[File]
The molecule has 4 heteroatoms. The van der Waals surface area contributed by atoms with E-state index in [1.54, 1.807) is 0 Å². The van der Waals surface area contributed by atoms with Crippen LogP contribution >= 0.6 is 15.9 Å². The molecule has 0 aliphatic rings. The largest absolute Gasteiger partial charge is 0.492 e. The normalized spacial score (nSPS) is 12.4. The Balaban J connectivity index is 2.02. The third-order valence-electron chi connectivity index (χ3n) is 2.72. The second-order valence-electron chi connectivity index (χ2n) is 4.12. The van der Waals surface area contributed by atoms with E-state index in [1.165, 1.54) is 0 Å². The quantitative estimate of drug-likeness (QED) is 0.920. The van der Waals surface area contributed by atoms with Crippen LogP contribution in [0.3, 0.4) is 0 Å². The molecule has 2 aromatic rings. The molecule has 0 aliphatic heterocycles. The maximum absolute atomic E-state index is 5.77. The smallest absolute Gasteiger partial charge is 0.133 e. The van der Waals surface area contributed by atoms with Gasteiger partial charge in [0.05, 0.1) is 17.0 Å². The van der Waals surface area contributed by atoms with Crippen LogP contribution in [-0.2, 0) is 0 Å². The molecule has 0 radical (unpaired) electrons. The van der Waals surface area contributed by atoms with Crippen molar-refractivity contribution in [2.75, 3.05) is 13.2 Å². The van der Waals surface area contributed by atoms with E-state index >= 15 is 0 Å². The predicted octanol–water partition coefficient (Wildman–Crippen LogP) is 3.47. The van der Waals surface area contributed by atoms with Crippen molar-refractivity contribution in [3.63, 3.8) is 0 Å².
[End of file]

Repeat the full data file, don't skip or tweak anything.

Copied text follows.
The molecule has 4 heteroatoms. The van der Waals surface area contributed by atoms with E-state index in [1.54, 1.807) is 0 Å². The van der Waals surface area contributed by atoms with Crippen LogP contribution >= 0.6 is 15.9 Å². The molecule has 0 aliphatic rings. The largest absolute Gasteiger partial charge is 0.492 e. The normalized spacial score (nSPS) is 12.4. The Balaban J connectivity index is 2.02. The third-order valence-electron chi connectivity index (χ3n) is 2.72. The second-order valence-electron chi connectivity index (χ2n) is 4.12. The van der Waals surface area contributed by atoms with E-state index in [1.165, 1.54) is 0 Å². The quantitative estimate of drug-likeness (QED) is 0.920. The van der Waals surface area contributed by atoms with Crippen LogP contribution in [0.3, 0.4) is 0 Å². The molecule has 2 aromatic rings. The molecule has 0 aliphatic heterocycles. The maximum absolute atomic E-state index is 5.77. The smallest absolute Gasteiger partial charge is 0.133 e. The van der Waals surface area contributed by atoms with Gasteiger partial charge in [0.05, 0.1) is 17.0 Å². The van der Waals surface area contributed by atoms with Crippen LogP contribution in [-0.2, 0) is 0 Å². The molecule has 0 radical (unpaired) electrons. The van der Waals surface area contributed by atoms with Crippen molar-refractivity contribution in [2.75, 3.05) is 13.2 Å². The van der Waals surface area contributed by atoms with E-state index >= 15 is 0 Å². The predicted octanol–water partition coefficient (Wildman–Crippen LogP) is 3.47. The van der Waals surface area contributed by atoms with Crippen molar-refractivity contribution in [3.63, 3.8) is 0 Å².